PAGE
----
What is your favorite thing about the city of Rochester?
I am a foodie, and Rochester has no lack of unique restaurants to try. My favorite recent discovery is a tiny cafe called Orange Glory, which has only six two-person tables. It is open for lunch on weekdays, and it can be very difficult to get in! They specialize in artisan sandwiches, and last time I was there I ordered a chickpea and eggplant sandwich. Yum!
What unique opportunities have you taken advantage of at Rochester?
Applying for the Meridian Society was a personal challenge, and definitely has been one of my most rewarding experiences on campus. Up until now, I was terrified of public speaking! The application process was daunting, because after the first written submission and group interview, you have to tell a two-minute story showcasing your personality in front of the current Meridians, as well as everyone who is applying. After getting up the courage to go through with it, I have learned invaluable interpersonal and public speaking skills that will continue to benefit me later in life.
What is your dream job after graduating from the University of Rochester?
My dream job is to combine my interests in anthropology with my study of business to open my own tea store. Studying other cultures has really deepened my appreciation of the different meanings of products in various countries. The tea culture in China is vastly different from the usage of tea in England, which is also distinctive from tea’s image in the United States. I would love to continue to study these nuances through travel for the purpose of purchasing different teas to sell.
What is your favorite off-campus event and why?
I became involved with ArtAwake very recently, but it is already my favorite off campus event! ArtAwake is a massive artistic collaboration between Rochester students and students from the surrounding community and colleges. In conjunction with the Urban Explorers Club, ArtAwake turns an abandoned urban space into a daylong exhibition with all kinds of art: musical, visual, and interactive. It is student-run, which provides great opportunities for leadership development; next year I plan on not only entering my paintings for exhibition, but also on applying for the role of art director.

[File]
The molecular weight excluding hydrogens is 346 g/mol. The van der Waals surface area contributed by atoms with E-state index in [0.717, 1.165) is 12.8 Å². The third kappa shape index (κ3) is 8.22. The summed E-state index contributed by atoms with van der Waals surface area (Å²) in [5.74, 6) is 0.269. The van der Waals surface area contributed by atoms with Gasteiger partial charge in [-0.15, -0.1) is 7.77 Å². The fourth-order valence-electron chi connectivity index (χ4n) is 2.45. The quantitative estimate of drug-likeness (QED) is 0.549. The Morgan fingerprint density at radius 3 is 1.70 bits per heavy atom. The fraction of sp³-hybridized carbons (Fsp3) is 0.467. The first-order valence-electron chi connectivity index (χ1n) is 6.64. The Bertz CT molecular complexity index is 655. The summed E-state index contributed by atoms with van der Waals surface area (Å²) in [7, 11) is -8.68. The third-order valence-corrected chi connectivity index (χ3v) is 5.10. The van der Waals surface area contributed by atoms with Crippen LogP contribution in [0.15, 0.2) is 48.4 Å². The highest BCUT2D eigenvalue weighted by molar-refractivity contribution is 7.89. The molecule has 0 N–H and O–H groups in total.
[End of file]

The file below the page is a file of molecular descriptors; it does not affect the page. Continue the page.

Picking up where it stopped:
What’s been your favorite class? Why?
My favorite class (so far) is definitely Asian Search for Self. This was a 100 level class in the religion department taught by Professor Brooks, who spent over sixteen years studying Hinduism and Buddhism in India. I didn’t have much exposure to religions prior to my enrollment in the class, and this was the best to get started! Learning about these religions from cultures much older than my own was not only interesting from a historical perspective, but I have found that I am able to apply concepts from these religions into my everyday life as well! I ended up keeping all of the books required in the course, and have lent them out to my friends from home. Professor Brooks is hilarious and engaging, using anecdotes from his extensive experiences abroad to make the material more relatable.
How would you describe the “typical Rochester student?”
Although we pride ourselves on not having a “typical Rochester student,” there are characteristics common to the Rochester way of life. Each student is internally driven and focused when it comes to academics. There is no hostility or negative competition surrounding grades, research, or internships. I have often walked through Gleason Library only to stumble upon a study group for the class I am in. This collaborative environment is exactly what I was hoping to find in my undergraduate experience.